• Harmonising legislation to ensure consistency and adherence to international regulatory standards and best practice
  • Fostering liaison, co-operation and exchange of information with regional and international regulatory bodies and agencies to develop regional capability and to counter money laundering and the financing of terrorism
  • Facilitating the development of capable, professional regulatory employees
  • Facilitating the development of well informed investors and consumers
  • Promoting adherence to sound corporate governance practices based upon international best practice

A FATF-style regional body founded in August 1999.The purpose of the group is to combat money laundering and terrorism financing by implementing the FATF Recommendations.The group's efforts are aimed at cooperation with other international organizations concerned with combating money laundering and terrorist financing as well as studying and researching regional typologies and coordinating technical assistance.Organizational structure of the ESAAMLG

  • Ministerial Council (the Council)
  • Team of senior representatives
  • Secretariat

All of the group's major decisions are made at the meeting of the Ministerial Council, which meets at least once a year.Member states:Botswana;Kenya;Lesotho;Malawi;Mauritius;Mozambique;Namibia;Seychelles;South Africa;Swaziland;Tanzania;Uganda;Zambia;Zimbabwe.Observers:FATF;Asia-Pacific Group on Money Laundering;Caribbean Financial Action Task Force against Money Laundering (CFATF);Commonwealth Secretariat;Egmont Group of Financial Intelligence Units;Interpol;United States;UN Office on Drugs and Crime;World Bank.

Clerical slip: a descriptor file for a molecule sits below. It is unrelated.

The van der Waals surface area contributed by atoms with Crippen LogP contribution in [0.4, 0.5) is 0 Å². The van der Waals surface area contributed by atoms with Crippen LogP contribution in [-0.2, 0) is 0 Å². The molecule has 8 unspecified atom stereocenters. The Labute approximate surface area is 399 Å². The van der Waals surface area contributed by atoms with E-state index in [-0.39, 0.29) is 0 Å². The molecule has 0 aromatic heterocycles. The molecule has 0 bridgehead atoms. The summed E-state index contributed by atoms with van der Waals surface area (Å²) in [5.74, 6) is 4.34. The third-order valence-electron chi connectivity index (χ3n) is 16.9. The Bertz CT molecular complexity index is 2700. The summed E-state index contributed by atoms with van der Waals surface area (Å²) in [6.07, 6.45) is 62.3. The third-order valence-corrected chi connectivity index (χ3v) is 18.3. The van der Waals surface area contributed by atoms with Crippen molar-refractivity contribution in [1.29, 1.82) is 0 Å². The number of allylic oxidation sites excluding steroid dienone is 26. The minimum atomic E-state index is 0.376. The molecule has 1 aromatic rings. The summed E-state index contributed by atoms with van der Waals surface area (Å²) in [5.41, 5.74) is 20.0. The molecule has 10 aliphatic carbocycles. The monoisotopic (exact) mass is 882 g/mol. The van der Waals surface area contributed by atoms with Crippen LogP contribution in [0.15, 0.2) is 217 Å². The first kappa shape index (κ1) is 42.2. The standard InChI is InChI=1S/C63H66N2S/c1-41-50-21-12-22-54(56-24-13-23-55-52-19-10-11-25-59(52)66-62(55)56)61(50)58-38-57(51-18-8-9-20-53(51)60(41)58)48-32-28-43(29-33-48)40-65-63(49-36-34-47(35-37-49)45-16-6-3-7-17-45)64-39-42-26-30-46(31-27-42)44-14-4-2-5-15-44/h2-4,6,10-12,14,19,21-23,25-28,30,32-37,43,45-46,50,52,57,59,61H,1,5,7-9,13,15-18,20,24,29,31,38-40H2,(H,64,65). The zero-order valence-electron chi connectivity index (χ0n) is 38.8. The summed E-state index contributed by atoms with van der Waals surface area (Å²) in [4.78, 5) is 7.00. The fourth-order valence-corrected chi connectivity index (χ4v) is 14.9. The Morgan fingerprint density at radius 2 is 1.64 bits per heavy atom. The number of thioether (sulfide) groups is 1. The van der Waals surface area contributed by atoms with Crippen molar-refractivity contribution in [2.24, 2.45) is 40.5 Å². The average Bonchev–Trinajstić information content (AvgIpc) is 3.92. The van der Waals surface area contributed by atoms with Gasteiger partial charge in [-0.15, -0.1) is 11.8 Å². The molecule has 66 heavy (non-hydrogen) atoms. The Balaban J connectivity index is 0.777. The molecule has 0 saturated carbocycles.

The International Organization of Securities Commissions (IOSCO) has its headquarters in Madrid and has approximately 140 members. The three objectives upon which IOSCO's securities regulation is based are the protection of investors, ensuring that markets are fair, efficient and transparent and the reduction of systemic risk. The benefits of IOSCO membership include information exchange at an international level, mutual legal assistance through a multilateral MOU, setting regulatory standards and best practice, resource persons for training, lower registration fees to events and market recognition. Tanzania is a member of IOSCO. The member agencies in the International Organization of Securities Commissions have resolved, through its permanent structures:

  • To cooperate together to promote high standards of regulation in order to maintain just, efficient and sound markets;
  • to exchange information on their respective experiences in order to promote the development of domestic markets;
  • To unite their efforts to establish standards and an effective surveillance of international securities transactions; and
  • To provide mutual assistance to promote the integrity of the markets by a rigorous application of the standards and by effective enforcement against offenses.